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Tell Congress to Advance a Climate-Smart Farm Bill In 2023
We have a critical opportunity to advocate for a climate-smart agricultural sector that advances justice. The five-year proposal now being drafted offers the chance to reduce hunger, promote environmental stewardship and promote fairness to all farmers and farmworkers. Our UU values call on us to advocate for a Farm Bill that brings about fairness, especially to farmers and farm workers of color who have been left out of earlier bills, and that encourages production of sustainably grown, healthful food rather than commodity crops grown in ways that deplete soil and pollute our waterways.
Why now? The current Farm Bill expires on September 30, 2023, so both the House and Senate are actively working on drafting a new five-year Farm Bill. Our Representatives and Senators need to hear from us now so that the Farm Bill, as enacted, reflects our UU values.
Past Farm Bills have primarily directed agricultural subsidies to growers of corn, soybeans, and similar commodities grown primarily as feed for animals raised in concentrated animal feeding operations (CAFOs). That skewed funding functions to pad corporate profits while driving small farms out of business and supporting animal suffering and pollution caused by CAFOs. Moreover, due to long-running and persistent discrimination in the administration of farm loans, BIPOC farmers have received far less than their fair share of loans and other support. They have consequently lost much of the land they and their ancestors farmed. Small and family farms that have received few benefits from past bills are more likely to deploy sustainable practices. Past Farm Bills have also encouraged massive consolidation and mechanization of farms without adequately promoting good environmental stewardship.
There is a pressing need to redirect Farm Bill funding to reducing hunger, promoting sustainable farming practices, fighting climate change, and making our agricultural sector more equitable.
Promoting sustainable farming techniques and reducing carbon emissions falls within our UU 7th Principle: “Respect for the interdependent web of all existence of which we are a part.” The 2019 UU G.A. adopted an Action of Immediate Witness entitled “Build the Movement for a Green New Deal,” which recognized the intersectional nature of climate issues and [environmental] justice issues and urged that UUs “Develop a new morality, rebuilding our political and economic structures to prioritize the well-being of future generations, grounded in sustainability.”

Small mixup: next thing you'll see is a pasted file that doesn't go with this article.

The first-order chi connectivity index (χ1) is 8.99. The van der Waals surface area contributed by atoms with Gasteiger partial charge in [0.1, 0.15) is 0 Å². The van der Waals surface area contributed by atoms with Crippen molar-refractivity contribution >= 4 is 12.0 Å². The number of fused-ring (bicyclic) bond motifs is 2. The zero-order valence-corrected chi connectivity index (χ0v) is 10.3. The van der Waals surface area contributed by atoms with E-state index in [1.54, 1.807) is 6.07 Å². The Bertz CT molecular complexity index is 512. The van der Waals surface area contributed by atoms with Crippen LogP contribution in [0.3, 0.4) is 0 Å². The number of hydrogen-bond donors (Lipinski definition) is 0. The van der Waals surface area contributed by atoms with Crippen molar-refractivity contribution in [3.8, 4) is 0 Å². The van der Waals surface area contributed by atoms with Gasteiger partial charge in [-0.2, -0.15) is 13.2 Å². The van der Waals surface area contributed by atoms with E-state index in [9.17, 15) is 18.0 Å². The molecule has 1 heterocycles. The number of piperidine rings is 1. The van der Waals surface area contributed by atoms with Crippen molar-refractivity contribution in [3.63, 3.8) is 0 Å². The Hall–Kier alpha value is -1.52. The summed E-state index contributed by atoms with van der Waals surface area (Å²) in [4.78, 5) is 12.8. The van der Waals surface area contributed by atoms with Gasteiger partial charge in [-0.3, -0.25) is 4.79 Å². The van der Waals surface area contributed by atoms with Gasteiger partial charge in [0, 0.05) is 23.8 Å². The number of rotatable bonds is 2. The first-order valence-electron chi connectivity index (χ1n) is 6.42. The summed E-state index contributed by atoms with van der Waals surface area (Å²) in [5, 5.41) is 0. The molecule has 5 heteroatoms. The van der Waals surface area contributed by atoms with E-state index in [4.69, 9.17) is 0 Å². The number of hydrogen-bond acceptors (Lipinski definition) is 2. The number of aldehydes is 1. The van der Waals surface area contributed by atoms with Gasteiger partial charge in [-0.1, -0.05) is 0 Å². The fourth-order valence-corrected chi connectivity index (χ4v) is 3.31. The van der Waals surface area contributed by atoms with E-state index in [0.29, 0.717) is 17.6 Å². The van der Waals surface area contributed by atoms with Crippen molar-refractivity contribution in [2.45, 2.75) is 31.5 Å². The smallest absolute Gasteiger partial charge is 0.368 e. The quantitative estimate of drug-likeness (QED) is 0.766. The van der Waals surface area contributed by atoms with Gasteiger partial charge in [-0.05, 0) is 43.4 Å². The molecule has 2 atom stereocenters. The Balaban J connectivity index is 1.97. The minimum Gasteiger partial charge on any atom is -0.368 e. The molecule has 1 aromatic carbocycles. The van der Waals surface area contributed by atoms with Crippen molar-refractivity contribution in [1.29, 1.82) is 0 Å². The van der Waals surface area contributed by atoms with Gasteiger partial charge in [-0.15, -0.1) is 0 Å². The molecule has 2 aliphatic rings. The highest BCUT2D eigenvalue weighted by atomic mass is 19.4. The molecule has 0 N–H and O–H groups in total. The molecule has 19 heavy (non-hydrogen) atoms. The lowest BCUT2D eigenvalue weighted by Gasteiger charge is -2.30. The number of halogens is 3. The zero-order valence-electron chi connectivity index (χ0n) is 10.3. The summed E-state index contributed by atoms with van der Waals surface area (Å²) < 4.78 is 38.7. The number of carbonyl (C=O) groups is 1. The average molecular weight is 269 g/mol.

Supporting programs that assist farmers of color and farm workers is consistent with promoting “Justice, equity, and compassion in human relations,” as stated in our 2nd Principle.
Suggested Talking Points
(use your own examples, tell your story, and/or draw on some of these suggested points)
As a person of faith, I ask you to work toward crafting a new Farm Bill that would curb hunger, protect our environment, reduce injustice, and support vibrant agricultural economies rather than promoting cheap raw materials for animal feeding. In particular, the new Farm Bill should:
Sample Letter to Your Senators
(use your own words; speak from your heart -- this is only a sample letter)
Dear Senator (or Representative) ______________, [write to both of your Senators and your Representative]
I’m a Unitarian Universalist from [optional: name of congregation and location] and a supporter of the Unitarian Universalists for Social Justice. Fundamental principles of our faith include promoting justice, equity, and compassion in human relations and respecting the interdependent web of all existence we are a part of.
As Congress works toward crafting the 2023 Farm Bill, I urge you to do all you can to strengthen programs that reduce hunger, promote environmental stewardship, and reduce carbon emissions. In addition, Congress should not miss this opportunity to support fairness to farmers of color and to those who work the land and pick the produce on which we depend.
[To support the message, include in your own words a personal experience, a story, or concern relating to how food is grown and distributed in this country.]
I look forward to your plans to ensure the 2023 Farm Bill promotes these vital objectives.
This year, we have a critical opportunity to advocate for a climate-smart agricultural sector that advances justice.
We have an essential role to play in showcasing that faith advocates see a moral imperative for a proposal that shifts to a greener, more sustainable, more regenerative approach. This, in deference to our relationship to the interdependent web of all life, while also looking to be just and seeking to address inequities.